Sunday, May 07, 2006

Corporate Governance and Corporate Performance

With all the rage over corporate governance these days, I notice the omission of what I believe is the most important aspect of this function: oversight of the corporation's performance for shareholders. This historically has entailed some sort of "maximization of shareholder value," to use the phrase so many of us schooled at graduate schools of business were taught.

But what does that term really mean? When it's applied to a bond, the discounted cash flow formula is appropriate. It's not for equities. There are two reasons for this.

First, a very large number of equities experience growth in earnings which exceed the discount rate, causing the formula to be 'modified,' which, in essence, means it's the wrong formula for the job. Second, when applied to equities, the formula typically entails the use of an assumed "terminal value." This is done to make the math easier, as very distant cash flows begin to have apparently decreasing values, at a rather fast clip, due to the magic of compounding/discounting.

Over lunch with my partner the other day, our discussion of this topic clarified some nuanced points for me. Specifically, the concept or notion of running a company for some "maximized shareholder value" is wrong because of the terminal value implication. I've believed this for quite some time.What I believe is the proper valuation goal for a board, and a CEO, is "consistently superior (to the equity markets, i.e., S&P500) total returns over rolling 4-5 year periods." That is, ideally, a shareholder who buys a share of the firm at any time ought to have an equi-probably expectation of consistently superior total returns during a holding period of several years.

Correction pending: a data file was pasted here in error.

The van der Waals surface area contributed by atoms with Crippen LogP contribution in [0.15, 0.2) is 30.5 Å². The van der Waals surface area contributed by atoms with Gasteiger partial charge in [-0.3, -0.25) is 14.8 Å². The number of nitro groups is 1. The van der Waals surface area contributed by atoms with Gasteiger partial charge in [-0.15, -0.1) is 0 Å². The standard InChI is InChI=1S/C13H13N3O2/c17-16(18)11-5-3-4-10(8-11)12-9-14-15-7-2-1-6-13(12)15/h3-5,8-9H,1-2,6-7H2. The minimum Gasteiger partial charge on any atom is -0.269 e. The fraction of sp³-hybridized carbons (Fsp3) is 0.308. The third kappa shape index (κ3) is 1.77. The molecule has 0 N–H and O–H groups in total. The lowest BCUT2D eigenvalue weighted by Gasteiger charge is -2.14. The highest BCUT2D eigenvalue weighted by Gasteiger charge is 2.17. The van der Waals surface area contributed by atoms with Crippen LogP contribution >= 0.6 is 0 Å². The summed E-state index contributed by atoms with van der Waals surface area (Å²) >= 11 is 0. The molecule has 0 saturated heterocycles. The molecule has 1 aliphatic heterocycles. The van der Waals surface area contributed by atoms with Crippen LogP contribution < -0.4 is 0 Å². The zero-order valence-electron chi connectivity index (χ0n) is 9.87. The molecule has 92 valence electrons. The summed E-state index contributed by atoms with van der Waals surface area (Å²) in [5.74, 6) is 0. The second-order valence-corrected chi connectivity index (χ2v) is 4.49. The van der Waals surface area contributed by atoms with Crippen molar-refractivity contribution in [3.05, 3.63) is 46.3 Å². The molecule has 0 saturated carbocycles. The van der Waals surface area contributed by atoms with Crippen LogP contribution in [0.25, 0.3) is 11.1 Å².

It is not sufficient, I believe, to simply choose, at some point in time, to 'maximize' the firm's value, at that time, for shareholders of record at that time. This would seem to contradict the notion of a continuing enterprise.Thus, if no single point in time is appropriate as that at which value is maximized, the firm should be managed to provide a consistently superior total return for as long a time as it can.

Saturday's Wall Street journal featured an interview with Charles Koch, CEO of the privately-held Koch Industries. Among other interesting passages was this, "...maintaining a business is, in reality, liquidating a business." He went on to refer to Schumpeterian dynamics in the internal management of a business. This is precisely my point. The business of managing a business is typically constant change- investment in, and destruction of, various parts of the business. This supposed ability to "maximize shareholder value" at some point in time is a fiction.

Rather, what should be targeted is as consistent as possible a total return performance which exceeds the market. This is because an investor can always buy the market return very inexpensively via an index fund. Thus, a CEO must offer an investor some reasonable expectation of outperformance of the index, on a consistent basis, in order to merit his company's stock being purchased, rather than the index. Stating that s/he has just "maximized shareholder value" for existing shareholders is hardlly going to attract new shareholders for the longer haul of a company's presumed existence.

Perhaps more companies would exhibit better total returns to investors if their boards focused on this challenge, rather than miscellaneous "governance" processes, or allowing a misguided focus on "maximized shareholder returns."

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